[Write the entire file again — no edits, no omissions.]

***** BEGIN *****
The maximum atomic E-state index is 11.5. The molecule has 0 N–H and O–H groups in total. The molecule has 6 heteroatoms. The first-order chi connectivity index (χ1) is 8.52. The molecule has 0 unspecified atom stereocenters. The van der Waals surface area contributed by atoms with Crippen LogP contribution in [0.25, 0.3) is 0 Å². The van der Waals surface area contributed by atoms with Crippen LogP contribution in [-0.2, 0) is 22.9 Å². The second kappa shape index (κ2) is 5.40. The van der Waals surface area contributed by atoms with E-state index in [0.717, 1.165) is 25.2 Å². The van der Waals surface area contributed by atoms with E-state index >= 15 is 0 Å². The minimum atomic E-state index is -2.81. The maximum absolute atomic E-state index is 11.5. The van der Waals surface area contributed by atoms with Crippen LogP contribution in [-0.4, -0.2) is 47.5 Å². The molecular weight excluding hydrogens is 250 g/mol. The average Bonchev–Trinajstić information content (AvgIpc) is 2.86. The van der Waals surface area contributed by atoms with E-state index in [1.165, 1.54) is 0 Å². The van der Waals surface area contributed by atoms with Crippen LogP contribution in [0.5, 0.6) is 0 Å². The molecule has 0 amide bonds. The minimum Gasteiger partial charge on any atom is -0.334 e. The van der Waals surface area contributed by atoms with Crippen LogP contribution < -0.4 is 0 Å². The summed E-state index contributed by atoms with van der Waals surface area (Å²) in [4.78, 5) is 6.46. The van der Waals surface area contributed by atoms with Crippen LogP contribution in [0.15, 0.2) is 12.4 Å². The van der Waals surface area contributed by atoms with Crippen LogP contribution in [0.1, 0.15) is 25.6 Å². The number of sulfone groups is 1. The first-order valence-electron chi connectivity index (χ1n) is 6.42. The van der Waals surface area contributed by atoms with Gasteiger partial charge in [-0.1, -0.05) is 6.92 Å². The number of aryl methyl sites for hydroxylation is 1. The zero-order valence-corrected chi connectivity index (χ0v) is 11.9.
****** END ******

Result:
The maximum atomic E-state index is 11.5. The molecule has 0 N–H and O–H groups in total. The molecule has 6 heteroatoms. The first-order chi connectivity index (χ1) is 8.52. The molecule has 0 unspecified atom stereocenters. The van der Waals surface area contributed by atoms with Crippen LogP contribution in [0.25, 0.3) is 0 Å². The van der Waals surface area contributed by atoms with Crippen LogP contribution in [-0.2, 0) is 22.9 Å². The second kappa shape index (κ2) is 5.40. The van der Waals surface area contributed by atoms with E-state index in [0.717, 1.165) is 25.2 Å². The van der Waals surface area contributed by atoms with E-state index >= 15 is 0 Å². The minimum atomic E-state index is -2.81. The maximum absolute atomic E-state index is 11.5. The van der Waals surface area contributed by atoms with Crippen LogP contribution in [-0.4, -0.2) is 47.5 Å². The molecular weight excluding hydrogens is 250 g/mol. The average Bonchev–Trinajstić information content (AvgIpc) is 2.86. The van der Waals surface area contributed by atoms with E-state index in [1.165, 1.54) is 0 Å². The van der Waals surface area contributed by atoms with Crippen LogP contribution in [0.5, 0.6) is 0 Å². The molecule has 0 amide bonds. The minimum Gasteiger partial charge on any atom is -0.334 e. The van der Waals surface area contributed by atoms with Crippen LogP contribution < -0.4 is 0 Å². The summed E-state index contributed by atoms with van der Waals surface area (Å²) in [4.78, 5) is 6.46. The van der Waals surface area contributed by atoms with Crippen LogP contribution in [0.15, 0.2) is 12.4 Å². The van der Waals surface area contributed by atoms with Crippen LogP contribution in [0.1, 0.15) is 25.6 Å². The number of sulfone groups is 1. The first-order valence-electron chi connectivity index (χ1n) is 6.42. The van der Waals surface area contributed by atoms with Gasteiger partial charge in [-0.1, -0.05) is 6.92 Å². The number of aryl methyl sites for hydroxylation is 1. The zero-order valence-corrected chi connectivity index (χ0v) is 11.9.